In some cases, after surgery in which all or a significant part of the meniscus is removed, the pressure exerted on the knee cartilage increases and may lead to pain and limitation of joint function. Postmeniscectomy syndrome, as it is called, represents a state of joint decompensation prior to arthrosis due to lack of meniscal tissue.
Meniscal transplantation is a technique of knee reconstructive surgery, indicated in these cases of postmeniscectomy syndrome, in which a “new” meniscus is placed from a human tissue bank (as is the case with other organ transplants). ). The main purpose of this surgery is to treat pain and improve the function of the affected knee in the activities of your daily life. Sport should be seen as a secondary objective in this context.
The ideal candidate is the one who has been removed from a meniscus, has pain and functional limitation in the compartment without meniscus, is under 50 years old, has no injury or limited cartilage injury, has no deviations from the mechanical axis and has a stable knee. However, knees with axis deviations and / or instabilities that can be surgically corrected may also undergo meniscal transplantation. Individuals with inflammatory joint disease, active infections, obese, impaired immunity, children or established knee arthrosis are not candidates for this procedure.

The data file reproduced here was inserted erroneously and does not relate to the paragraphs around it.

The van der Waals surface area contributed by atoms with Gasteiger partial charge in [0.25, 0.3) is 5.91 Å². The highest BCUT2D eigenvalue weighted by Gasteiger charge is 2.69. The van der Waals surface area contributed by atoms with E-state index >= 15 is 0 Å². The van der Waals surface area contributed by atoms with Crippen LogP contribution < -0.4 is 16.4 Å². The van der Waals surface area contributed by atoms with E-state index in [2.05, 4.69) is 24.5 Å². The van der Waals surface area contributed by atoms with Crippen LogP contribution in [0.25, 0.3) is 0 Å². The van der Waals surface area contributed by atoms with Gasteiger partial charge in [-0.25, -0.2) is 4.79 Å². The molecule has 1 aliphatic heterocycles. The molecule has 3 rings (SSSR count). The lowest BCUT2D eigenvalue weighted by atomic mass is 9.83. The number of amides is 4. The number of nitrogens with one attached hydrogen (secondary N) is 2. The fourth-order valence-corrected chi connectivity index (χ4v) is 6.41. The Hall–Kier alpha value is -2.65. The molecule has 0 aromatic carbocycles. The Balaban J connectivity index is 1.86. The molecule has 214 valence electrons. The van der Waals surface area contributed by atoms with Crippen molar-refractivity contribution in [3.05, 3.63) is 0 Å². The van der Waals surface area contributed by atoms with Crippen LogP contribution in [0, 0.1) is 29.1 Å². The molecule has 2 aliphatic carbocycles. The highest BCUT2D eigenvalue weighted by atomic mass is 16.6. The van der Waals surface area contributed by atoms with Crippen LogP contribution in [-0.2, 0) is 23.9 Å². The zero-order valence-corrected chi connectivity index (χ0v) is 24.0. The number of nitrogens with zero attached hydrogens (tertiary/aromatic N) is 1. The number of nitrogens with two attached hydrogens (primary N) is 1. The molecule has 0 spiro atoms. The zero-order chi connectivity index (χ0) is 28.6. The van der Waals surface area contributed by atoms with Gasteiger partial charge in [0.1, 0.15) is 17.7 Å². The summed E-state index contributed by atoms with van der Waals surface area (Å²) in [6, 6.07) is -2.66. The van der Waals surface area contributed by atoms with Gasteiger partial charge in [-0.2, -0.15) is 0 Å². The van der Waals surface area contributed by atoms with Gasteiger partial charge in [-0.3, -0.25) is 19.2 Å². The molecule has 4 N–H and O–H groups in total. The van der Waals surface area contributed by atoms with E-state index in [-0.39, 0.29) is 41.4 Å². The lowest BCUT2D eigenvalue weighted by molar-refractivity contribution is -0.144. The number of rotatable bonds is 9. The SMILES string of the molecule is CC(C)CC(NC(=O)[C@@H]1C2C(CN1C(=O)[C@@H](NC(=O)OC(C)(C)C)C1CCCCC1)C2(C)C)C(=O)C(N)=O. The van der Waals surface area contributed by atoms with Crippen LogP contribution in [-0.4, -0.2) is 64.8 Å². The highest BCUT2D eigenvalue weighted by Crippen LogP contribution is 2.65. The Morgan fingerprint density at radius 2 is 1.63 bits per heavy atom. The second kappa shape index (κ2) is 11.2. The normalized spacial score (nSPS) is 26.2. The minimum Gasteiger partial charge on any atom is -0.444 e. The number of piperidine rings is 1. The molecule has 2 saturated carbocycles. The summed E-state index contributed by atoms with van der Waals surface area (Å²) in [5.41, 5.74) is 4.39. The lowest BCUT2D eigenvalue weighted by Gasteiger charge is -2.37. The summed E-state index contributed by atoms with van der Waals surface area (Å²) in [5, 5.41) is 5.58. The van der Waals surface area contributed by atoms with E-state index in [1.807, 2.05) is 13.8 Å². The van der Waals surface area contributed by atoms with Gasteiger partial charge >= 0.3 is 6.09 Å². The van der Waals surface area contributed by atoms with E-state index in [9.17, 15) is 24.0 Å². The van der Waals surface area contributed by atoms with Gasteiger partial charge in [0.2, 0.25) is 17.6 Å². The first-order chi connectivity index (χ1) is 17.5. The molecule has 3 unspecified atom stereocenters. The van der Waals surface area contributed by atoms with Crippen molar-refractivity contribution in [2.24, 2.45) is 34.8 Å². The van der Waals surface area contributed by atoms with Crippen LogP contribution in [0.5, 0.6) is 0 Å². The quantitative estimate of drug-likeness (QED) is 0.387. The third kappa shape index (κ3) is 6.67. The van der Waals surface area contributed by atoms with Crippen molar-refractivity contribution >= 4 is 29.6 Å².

The technique of meniscal transplantation is performed by arthroscopy, using a camera and specific instruments. In addition to the 2 or 3 small incisions of arthroscopy, other accessory incisions may be necessary for correct fixation of the meniscus.
The main cause of meniscal transplant failure is its rupture, just like an original meniscus.
Possible complications include infection, neurovascular injury, joint stiffness, and the progression of arthrosis. The risk of transmission of infectious diseases is very low, given the process of preparation of meniscal tissue, and is estimated to occur at 0.000001% (1 case in 1 million operated patients).